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From: Callie (
Subject:         The things they sniff are almost beyond understanding
Date: September 16, 2009 at 5:25 pm PST

In Reply to: Re: long nails posted by gloria on September 15, 2009 at 9:40 pm:

Don't think that when they "sniff" each other that they are merely sniffing male/female stuff. It is FAR FAR FAR beyond that.

First of all -- it is not at all unusual for a female to be protective of her hindquarters -- particularly with a rudely inquisitive male -- **especially** an un-neutered male (a male who is still intact). The fact that he is still intact (remember only females are 'spayed' -- males that have had the testes removed are said to be 'neutered').

When a male has not been neutered, they have testosterone that is stored in the testes ... and it can make them a bit more aggressive or dominant.

However, even a spayed female is likely to let a male know when she doesn't want to be bothered or sniffed that way. Males may be bigger and stronger, but very often it is the females who tell the males in a "pack" what to do. He may be the brawn that "protects" but she's likely going to tell him when and where to do so.

Apparently this male wasn't smart enough or polite enough to take her initial reticence as a polite "no" and she had to snap at him in order to make her point.

My suggestion to you would be to READ READ READ. Get a book like Dr. Stanley Coren's "How to Speak Dog" -- it will give you much information about how to 'read' what your dog is really saying.

I can promise you -- that your dog "said" much to this male BEFORE she snapped. He simply wasn't taking 'no' for an answer.

Things like how rigid a dog stands, the position of their ear and tail, and even how wide open or narrow their eyes are -- ALL these things will tell you how a dog is feeling ... and even when a snap may be imminent.

Apologise? It wouldn't be bad -- but I would phrase it like this "I'm sorry I missed my dog's signals. She apparently was not comfortable with your dog and with his repeated sniffing of her hindquarters. She felt threatened and I didn't see it quickly enough to avert her snapping. However, let's keep both of them on a shorter leash in future.

Any time you have your dog with you, it honestly should be leashed in order to control it 100%. Teaching her to "sit" next to you while you speak to someone is wise.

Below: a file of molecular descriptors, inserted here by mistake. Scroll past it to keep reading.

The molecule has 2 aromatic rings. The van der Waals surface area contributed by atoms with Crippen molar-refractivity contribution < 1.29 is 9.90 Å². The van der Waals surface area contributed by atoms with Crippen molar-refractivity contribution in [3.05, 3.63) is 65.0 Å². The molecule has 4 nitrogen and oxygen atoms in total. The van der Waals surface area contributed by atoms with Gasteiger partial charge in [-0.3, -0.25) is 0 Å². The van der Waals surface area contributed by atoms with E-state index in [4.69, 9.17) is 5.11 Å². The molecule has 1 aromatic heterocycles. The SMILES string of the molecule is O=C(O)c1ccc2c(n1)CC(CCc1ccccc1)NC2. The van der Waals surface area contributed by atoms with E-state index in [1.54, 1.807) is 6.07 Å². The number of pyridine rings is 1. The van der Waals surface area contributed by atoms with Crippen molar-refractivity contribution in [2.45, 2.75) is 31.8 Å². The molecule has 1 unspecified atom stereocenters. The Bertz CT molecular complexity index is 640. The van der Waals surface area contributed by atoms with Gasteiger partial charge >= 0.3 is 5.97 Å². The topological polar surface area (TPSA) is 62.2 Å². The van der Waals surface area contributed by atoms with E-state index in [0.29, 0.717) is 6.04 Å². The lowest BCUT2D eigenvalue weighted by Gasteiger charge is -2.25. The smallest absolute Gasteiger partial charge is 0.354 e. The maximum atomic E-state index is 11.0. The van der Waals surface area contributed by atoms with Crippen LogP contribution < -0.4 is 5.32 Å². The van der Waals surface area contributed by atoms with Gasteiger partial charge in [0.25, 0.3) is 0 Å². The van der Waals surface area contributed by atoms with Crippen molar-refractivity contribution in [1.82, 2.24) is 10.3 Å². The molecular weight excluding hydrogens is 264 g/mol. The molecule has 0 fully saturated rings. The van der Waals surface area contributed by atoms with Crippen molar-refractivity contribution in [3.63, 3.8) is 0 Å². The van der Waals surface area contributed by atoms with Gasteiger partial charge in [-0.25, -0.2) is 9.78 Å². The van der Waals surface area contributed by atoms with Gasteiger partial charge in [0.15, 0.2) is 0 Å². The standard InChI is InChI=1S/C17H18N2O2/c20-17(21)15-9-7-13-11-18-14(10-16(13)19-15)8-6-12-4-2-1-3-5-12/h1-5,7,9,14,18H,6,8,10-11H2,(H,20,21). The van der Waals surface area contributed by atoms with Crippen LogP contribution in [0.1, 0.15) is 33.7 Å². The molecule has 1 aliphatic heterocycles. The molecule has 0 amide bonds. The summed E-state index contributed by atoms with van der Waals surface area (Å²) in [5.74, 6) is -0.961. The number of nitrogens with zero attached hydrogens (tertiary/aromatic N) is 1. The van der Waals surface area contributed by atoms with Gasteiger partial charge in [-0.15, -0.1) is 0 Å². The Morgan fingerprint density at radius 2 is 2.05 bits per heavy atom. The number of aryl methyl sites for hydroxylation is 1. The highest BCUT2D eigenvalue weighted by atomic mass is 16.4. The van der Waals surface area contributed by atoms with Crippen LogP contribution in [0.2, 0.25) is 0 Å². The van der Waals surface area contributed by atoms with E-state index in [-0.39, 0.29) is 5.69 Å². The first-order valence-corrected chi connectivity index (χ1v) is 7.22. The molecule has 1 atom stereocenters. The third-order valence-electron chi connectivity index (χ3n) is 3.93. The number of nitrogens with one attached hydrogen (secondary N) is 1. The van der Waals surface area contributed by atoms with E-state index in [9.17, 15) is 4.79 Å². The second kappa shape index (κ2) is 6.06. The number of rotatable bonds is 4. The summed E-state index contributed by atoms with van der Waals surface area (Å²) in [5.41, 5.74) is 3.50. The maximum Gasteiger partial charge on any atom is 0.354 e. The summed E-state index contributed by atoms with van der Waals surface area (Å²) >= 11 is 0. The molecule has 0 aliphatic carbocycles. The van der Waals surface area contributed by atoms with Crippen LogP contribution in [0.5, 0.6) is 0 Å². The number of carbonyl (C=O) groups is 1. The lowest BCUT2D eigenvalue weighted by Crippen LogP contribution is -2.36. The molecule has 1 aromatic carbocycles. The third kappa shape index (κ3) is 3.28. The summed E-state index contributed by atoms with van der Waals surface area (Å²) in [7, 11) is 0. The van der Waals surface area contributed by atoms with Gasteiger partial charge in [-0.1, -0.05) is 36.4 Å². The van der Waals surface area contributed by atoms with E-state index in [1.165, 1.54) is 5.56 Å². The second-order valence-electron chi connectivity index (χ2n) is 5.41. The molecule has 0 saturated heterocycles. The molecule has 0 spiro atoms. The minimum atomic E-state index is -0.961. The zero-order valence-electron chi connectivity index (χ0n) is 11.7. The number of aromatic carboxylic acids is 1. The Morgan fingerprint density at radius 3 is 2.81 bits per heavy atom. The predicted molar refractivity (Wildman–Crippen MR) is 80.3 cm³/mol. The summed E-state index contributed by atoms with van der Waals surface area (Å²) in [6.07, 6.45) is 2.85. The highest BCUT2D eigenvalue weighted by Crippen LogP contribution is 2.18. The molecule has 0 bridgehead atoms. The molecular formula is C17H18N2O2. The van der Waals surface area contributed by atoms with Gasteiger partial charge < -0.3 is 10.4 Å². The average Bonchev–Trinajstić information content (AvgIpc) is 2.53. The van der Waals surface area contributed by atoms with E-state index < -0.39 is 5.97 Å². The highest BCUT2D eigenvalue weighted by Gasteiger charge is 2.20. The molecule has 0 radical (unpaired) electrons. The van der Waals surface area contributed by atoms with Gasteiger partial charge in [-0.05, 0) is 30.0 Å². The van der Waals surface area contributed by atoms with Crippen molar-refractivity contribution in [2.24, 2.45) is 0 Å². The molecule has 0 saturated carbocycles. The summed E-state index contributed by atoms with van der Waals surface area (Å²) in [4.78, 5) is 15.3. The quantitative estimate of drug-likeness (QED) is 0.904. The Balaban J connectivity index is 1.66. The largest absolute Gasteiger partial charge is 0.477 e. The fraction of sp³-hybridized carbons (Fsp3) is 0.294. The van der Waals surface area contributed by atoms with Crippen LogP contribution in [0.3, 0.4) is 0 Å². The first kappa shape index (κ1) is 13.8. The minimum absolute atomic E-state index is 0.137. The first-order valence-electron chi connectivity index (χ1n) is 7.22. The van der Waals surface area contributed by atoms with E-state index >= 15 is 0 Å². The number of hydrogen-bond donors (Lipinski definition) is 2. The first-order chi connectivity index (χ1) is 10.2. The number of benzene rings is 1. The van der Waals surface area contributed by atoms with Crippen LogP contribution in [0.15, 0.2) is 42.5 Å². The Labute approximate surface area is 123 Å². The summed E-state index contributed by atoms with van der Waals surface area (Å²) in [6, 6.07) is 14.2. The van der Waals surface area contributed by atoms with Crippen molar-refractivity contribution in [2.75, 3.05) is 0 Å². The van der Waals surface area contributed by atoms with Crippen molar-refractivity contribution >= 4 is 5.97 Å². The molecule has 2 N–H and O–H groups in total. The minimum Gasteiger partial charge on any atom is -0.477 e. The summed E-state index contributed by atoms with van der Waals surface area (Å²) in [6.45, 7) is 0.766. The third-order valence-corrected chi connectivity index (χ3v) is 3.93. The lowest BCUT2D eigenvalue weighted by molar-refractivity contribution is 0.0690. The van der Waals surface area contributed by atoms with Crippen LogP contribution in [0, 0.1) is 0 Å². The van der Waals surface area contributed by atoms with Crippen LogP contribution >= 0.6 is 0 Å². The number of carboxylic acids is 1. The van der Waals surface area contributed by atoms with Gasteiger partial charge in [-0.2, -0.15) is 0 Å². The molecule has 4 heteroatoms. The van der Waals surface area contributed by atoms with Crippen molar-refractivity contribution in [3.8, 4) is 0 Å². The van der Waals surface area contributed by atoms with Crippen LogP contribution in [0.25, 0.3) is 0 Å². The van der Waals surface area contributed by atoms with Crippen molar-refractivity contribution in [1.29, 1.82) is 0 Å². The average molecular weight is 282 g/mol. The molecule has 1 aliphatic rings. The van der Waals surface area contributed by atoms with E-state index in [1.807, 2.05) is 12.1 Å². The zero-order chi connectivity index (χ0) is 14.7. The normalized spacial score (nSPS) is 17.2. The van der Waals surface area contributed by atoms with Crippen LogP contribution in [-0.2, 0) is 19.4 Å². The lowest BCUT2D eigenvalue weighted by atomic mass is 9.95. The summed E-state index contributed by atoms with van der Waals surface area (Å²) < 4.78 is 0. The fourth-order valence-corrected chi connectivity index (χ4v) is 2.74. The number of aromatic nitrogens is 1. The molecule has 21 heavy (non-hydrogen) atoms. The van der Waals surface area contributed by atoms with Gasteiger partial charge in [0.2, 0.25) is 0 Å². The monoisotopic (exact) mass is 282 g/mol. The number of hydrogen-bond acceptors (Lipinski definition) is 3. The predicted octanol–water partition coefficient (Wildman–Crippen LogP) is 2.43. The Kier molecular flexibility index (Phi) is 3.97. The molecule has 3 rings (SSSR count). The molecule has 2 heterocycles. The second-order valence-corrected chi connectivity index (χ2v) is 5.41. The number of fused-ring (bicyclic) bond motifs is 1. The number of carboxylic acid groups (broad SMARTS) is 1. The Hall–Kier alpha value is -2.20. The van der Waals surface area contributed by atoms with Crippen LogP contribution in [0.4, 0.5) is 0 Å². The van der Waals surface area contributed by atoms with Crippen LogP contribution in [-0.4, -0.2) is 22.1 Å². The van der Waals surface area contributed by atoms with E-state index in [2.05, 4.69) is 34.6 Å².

But always always watch your own dog as well as the other dog. If you have your dog with you, honestly that **must** be your primary concern. WAtching how she responds to another dog, and watching that other dog's signals are far too important to lose track of just because you are talking.

We ALL have to be 100% aware ALL the time when we have our dogs out.

A week ago today, a friend of mine had her little terrier mix (he's a jack russell/something mix -- maybe 18 pounds - sturdy but not big) out on a walk.

As they were walking (she wasn't speaking with someone -- she was walking down the street with Pi, with her other dog who is elderly,in a stroller) -- a larger, stronger dog jumped OUT of a car, raced to them and attacked her dog.

This bigger dog pinned Pi to the ground biting above and below his neck on the left side. Pirate is a sturdy little dog fortunately or the bigger dog would just have crushed his neck and killed him instantly.

As it was the dog was trying to get enough grip to pick Pi up and shake him to kill him. (This was a SAVAGE attack -- this dog meant to kill)

Megan kicked repeatedly at this dog's stomach until she could finally get the dog to release Pirate and she bent down to pick Pirate up and the dog bit her hand/arm as it endeavored to lock back on to Pirate.

The owner NEVER left his car in all this. He just watched. He was apparently afraid of his own dog.

Only as she held her dog high in the air, still kicking at this dog, and made a SHOW OF MEMORIZING THIS GUY'S LICENSE PLACE -- did his dog finally run off and he THEN got out of the car.

She was brave in what she did -- she relentlessly kicked this bigger dog to make him release her dog. She called the police on her cell phone and called for paramedics (she and Pirate were both bleeding badly.)

but even as dog saavey as she is she did NOT see this coming in time. Had she been talking with someone or giving Pirate less than her full attention he likely would be dead.

No matter whether it's a bigger dog or smaller dog coming up to YOUR dog -- you have to have your attention on them. And the more you learn about a dog's body language -- the better able you will be to discern an 'attack' from a "snap".

But if this dog was sniffing YOUR dog ... and your dog snapped -- then both you and the other owner were missing signals. Dog's don't usually just "snap" first -- their behavior between each other tends to be complex -- and it can be fast.

But next time, if you know the cues that say your dog is NOT appreciating being sniffed. YOU can shorten your leash and walk away, saying "I need to get a safe distance between my dog and yours. Please shorten his leash before we have a problem. She's not comfortable."

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